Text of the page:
Be Willing to Walk

One of the best things I have learned as a parent and as a person, is not to give too much importance to any commitment, whether a school or an activity, in case the situation sours and you have to walk away. I think about this dynamic often as a parent in a competitive cut-throat world, in which parents push their kids relentlessly to succeed. While my husband and I work hard not to push our kids, many of the parents around us do. It’s hard when your child has made the team or the orchestra to walk away, even when the coach or director is badly behaved, but it’s essential to be able to.

When my daughter made it into a highly regarded youth orchestra, which hundreds of kids audition for, we were so excited for her. But when I sat through the first rehearsal and heard the conductor actually threaten bodily harm to one of the sweet little violinists because she couldn’t play the passage right, I was horrified. I looked around at the other parents watching and they were all smiling. When I asked a veteran parent about this, his answer was, “They get amazing results from the kids and it looks great on the college resume.” He didn’t seem to care that the conductor was abusive, given that she screamed: “If you don’t get this passage right, you will wind up in the hospital and I will wind up in prison.” The next week, I watched again, and the conductor was just as terrifying, so I told my daughter that we were going to walk away. Nothing was worth this kind of abuse. I called the school and they gave a full refund, although they reminded me that most parents don’t complain about the behavior because their kids improve.

Last spring my son auditioned for a competitive choir in Boston that sings with orchestras and opera companies. The director really liked him and wanted to groom him for great things. The problem was that month after month, the rehearsals were long and intense and there were many performances and demands outside of rehearsals. My son’s voice was starting to hurt from overuse, since he is one of the leads in Mary Poppins at his school right now. He was starting to get insomnia and other stress-related ailments from being over-scheduled. He was being groomed to sing a solo with a professional orchestra, but he doesn’t really like classical music. And the director seemed particularly interested in the few boys in the chorus, inviting them privately for ice cream with him, which we refused to let our son do because we thought it felt creepy. So, we walked away.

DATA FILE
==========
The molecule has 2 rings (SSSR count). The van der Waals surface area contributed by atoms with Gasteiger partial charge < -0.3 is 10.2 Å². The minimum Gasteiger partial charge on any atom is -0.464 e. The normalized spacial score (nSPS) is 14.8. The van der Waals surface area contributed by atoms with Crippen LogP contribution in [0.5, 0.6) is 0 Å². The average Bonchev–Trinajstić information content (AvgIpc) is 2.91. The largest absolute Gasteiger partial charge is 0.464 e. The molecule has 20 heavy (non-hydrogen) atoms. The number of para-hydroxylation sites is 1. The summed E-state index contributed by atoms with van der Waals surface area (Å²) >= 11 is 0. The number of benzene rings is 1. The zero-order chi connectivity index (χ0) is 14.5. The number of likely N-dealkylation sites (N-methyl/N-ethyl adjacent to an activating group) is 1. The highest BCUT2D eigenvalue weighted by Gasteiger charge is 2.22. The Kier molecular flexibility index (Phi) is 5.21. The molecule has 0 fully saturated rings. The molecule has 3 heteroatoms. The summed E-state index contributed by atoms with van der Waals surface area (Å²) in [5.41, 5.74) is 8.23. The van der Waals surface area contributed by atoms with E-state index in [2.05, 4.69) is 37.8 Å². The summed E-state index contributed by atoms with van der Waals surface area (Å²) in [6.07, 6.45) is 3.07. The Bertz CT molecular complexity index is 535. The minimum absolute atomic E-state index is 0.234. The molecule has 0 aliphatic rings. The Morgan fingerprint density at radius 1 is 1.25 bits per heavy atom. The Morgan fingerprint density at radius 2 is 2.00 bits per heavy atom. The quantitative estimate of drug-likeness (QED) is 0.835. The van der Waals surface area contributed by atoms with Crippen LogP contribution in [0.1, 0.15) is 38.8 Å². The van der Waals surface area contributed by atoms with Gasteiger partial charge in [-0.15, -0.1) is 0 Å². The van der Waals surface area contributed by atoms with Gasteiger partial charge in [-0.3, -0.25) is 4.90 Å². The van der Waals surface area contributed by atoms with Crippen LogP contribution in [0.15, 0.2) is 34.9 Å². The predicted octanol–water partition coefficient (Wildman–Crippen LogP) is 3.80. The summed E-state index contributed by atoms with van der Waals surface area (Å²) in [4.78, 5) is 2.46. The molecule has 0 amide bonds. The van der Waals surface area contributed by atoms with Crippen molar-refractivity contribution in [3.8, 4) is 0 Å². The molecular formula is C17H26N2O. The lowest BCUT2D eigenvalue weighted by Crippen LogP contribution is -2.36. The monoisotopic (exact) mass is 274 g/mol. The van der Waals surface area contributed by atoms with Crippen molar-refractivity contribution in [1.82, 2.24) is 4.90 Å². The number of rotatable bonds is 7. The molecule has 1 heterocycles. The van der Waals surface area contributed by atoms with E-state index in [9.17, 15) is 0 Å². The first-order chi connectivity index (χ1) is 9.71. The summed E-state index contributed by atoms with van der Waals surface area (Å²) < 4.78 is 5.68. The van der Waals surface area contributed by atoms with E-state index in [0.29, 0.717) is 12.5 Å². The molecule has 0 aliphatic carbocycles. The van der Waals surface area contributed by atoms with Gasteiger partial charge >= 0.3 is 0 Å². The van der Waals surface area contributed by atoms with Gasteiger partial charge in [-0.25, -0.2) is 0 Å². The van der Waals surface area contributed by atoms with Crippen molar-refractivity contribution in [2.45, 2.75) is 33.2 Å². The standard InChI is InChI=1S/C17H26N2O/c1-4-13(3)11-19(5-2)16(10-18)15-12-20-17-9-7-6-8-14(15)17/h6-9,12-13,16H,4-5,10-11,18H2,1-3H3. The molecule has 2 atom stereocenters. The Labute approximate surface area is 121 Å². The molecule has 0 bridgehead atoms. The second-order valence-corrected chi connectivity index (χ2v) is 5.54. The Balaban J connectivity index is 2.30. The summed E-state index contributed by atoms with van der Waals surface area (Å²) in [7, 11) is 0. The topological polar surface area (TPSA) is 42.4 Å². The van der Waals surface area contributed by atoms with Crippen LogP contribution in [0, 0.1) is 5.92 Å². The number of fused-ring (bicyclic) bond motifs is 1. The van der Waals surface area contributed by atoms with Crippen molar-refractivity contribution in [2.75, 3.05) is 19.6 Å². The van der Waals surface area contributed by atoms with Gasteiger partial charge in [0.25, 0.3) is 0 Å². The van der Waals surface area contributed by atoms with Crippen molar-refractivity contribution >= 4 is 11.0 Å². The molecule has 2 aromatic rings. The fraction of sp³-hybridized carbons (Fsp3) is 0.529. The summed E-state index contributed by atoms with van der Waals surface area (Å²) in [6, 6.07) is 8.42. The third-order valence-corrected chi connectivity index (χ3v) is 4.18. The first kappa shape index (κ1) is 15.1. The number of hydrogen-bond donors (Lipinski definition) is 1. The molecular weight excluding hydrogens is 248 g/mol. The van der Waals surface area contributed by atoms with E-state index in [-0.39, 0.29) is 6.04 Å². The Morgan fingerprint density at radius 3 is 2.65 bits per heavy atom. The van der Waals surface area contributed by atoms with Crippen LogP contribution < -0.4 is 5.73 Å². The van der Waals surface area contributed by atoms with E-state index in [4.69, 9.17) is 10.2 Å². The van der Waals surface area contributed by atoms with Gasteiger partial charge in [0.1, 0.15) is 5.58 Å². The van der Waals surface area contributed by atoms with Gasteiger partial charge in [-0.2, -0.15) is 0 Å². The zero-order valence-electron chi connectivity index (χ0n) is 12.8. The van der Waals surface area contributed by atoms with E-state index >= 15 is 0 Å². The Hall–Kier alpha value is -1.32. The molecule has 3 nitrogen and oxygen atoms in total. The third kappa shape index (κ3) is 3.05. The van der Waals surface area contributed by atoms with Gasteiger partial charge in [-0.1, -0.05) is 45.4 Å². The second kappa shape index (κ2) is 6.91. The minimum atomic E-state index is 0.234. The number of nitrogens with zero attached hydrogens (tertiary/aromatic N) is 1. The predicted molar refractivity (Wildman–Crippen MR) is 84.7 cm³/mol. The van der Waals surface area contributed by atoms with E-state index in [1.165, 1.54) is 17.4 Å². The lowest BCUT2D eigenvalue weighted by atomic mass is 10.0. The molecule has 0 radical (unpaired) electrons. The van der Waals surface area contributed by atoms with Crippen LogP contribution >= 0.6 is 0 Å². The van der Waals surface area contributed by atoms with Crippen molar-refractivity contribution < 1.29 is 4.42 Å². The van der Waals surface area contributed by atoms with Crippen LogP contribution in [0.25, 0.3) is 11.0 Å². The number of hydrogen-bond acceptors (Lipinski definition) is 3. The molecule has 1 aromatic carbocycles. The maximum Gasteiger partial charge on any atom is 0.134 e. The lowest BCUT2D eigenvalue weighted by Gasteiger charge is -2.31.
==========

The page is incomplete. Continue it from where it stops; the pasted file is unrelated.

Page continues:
I think of all this because of the recent trial for the gymnastics doctor who was found to have molested hundreds of girls over 20 years, often while the parents were in the examining room. A lot of people have commented that they don’t understand how the parents didn’t know. But I totally understand that. They didn’t want to know because the stakes were too high. When your daughter is poised for huge success, you don’t want to be the person who blows the whistle. The gymnasts didn’t tell because they wanted to be one of the five who made the US team. But I get it because I see it everyday in my town, with parents who are so invested in their kids’ success, that they aren’t willing or able to speak up before it’s too late.

In our town, parents allow their kids to play on multiple soccer or hockey teams from a young age, and the kids’ muscles are strained from repeating the same sport over the over. We wouldn’t let our kids try out for travel soccer until they were older since we had a babysitter who had had two major surgeries from soccer before she was 16. A boy in our neighborhood had his leg shattered last fall from a collision on the field, I believe from years of overplaying. But when I ask parents why they allow coaches to insist on more and more practices and then games that are sometimes four states away, the parents shake their heads and say, “It’s an arms race, but if we drop out or speak up, we lose.” So as a result, everyone loses.

The fact is, we don’t always choose right. The preschool we chose for my daughter was like Lord of the Flies, with bigger kids bullying little kids, terrifying my girl. We walked away from a lot of money to go with the more orderly school that had rules that everyone had to follow and she ended up thriving. We walked away from the pediatrician who was rude and condescending to us, when my son had a medical problem that this doctor didn’t know how to fix. We walked away and found a great team to help him and never looked back.

To find your world stage, remember that if something is wrong, you do need to speak up. And if the situation doesn’t change, sometimes the best thing is to walk. Nothing is worth getting hurt or abused– no gold medal or Ivy League school or accolade is worth that. Keep your eyes open and notice when something isn’t right and speak up. In the end, you can either try to please others and get along, or you can please yourself and stand up for what is right. In my mind, that’s an easy choice.

 

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2 comments

  1. Mimoza Cena · January 27

    Great blog. I’m glad i read it!

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